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In US Government approves ex-Panama president's extradition

The United States on Friday approved the extradition to Panama of former president Ricardo Martinelli, who faces charges of spying on journalists and political opponents in his homeland, his lawyers said.

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Panama's former president Ricardo Martinelli is wanted in his homeland to face charges of spying on politicians and journalists play

Panama's former president Ricardo Martinelli is wanted in his homeland to face charges of spying on politicians and journalists

(AFP/File)

The United States on Friday approved the extradition to Panama of former president Ricardo Martinelli, who faces charges of spying on journalists and political opponents in his homeland, his lawyers said.

The lawyers told AFP the US State Department had signed off on the extradition after rejecting Martinelli's argument that he faced a risk of being tortured if returned to Panama.

Martinelli's spokesman Luis Eduardo Camacho told AFP that he believed the extradition would be carried out "pretty quickly" over the coming days, without offering a precise date.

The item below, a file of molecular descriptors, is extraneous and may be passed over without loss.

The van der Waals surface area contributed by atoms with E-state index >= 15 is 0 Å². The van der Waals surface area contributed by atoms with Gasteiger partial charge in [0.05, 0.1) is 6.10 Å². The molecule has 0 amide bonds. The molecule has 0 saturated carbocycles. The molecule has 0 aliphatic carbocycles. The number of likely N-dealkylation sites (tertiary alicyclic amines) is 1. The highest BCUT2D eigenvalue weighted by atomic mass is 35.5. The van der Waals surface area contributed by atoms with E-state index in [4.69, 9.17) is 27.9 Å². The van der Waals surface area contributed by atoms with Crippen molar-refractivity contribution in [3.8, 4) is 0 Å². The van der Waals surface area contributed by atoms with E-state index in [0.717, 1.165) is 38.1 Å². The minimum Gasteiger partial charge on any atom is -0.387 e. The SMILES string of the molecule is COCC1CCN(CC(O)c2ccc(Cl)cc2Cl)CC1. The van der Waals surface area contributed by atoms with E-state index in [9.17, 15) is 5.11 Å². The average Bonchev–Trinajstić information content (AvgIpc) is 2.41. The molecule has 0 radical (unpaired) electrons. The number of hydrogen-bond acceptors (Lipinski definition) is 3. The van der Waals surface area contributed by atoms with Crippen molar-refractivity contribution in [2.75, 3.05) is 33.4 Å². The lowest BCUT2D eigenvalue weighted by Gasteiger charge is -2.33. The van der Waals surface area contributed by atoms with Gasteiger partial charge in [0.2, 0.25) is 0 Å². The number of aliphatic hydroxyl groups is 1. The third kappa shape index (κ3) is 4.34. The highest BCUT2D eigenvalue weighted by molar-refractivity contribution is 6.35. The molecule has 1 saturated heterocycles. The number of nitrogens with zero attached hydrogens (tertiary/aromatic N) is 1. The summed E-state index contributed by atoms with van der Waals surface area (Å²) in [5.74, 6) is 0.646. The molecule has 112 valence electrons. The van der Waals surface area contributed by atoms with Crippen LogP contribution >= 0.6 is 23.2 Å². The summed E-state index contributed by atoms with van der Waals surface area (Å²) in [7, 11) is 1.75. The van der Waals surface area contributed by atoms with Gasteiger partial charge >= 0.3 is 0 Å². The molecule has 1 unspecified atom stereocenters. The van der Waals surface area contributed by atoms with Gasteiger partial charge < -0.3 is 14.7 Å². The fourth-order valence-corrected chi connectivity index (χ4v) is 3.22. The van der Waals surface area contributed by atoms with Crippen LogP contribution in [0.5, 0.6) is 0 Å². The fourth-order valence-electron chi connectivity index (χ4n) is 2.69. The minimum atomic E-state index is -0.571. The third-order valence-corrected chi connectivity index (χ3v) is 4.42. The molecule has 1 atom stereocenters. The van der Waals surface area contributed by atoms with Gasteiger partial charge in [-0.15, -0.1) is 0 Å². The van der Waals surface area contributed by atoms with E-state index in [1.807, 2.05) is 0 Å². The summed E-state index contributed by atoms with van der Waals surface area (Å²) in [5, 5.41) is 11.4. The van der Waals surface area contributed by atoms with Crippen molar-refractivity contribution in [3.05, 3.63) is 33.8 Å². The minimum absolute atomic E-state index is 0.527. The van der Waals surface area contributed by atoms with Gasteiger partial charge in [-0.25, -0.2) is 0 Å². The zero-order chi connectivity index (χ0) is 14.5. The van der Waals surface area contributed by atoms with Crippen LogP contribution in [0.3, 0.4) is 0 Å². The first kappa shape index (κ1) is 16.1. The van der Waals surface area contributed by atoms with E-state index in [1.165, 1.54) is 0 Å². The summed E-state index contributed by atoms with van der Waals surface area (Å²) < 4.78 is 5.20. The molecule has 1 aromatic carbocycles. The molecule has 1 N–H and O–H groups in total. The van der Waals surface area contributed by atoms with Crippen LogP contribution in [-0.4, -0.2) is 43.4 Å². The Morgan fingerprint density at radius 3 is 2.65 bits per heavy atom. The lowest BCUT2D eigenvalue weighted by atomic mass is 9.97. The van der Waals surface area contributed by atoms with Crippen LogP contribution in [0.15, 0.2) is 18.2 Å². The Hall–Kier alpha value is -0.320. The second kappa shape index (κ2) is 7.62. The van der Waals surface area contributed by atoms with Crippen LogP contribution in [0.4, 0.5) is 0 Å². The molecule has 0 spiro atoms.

Martinelli, who served as president from 2009 to 2014, was accused of spying on the telephone calls of more than 150 people, including journalists and politicians.

He is under investigation in Panama in about 20 other cases of corruption, but those are not referred to in the extradition request.

Under a 1905 extradition treaty, he can only be tried in Panama for the crimes alleged in the request.

In Panama, President Juan Carlos Varela confirmed his government had been notified of the State Department action and pledged "everything will be managed on the basis of the proceedings, laws and constitution of the country."

Martinelli, 66, was detained in June last year and has been incarcerated in Miami since then.

Having exhausted his appeals, his fate was left in the hands of the US government.

On May 15, his lawyers submitted a 430-page document to the State Department in which they asked Secretary of State Mike Pompeo to exercise his discretion and deny Panama's "politically motivated" extradition request.

Martinelli argued he was the victim of a "vendetta" by Varela, his former vice president.

In an open letter that his lawyers made public last month, Martinelli cited occasions when he had done favors for the United States.

"When the CIA requested that I stop a North Korean ship leaving Cuba that was crossing the Panama Canal, I did not blink an eye," he wrote.

That was a reference to the North Korean cargo ship, Chong Chon Gang, seized in 2013 with undeclared missile system components aboard, in an apparent breach of UN sanctions.

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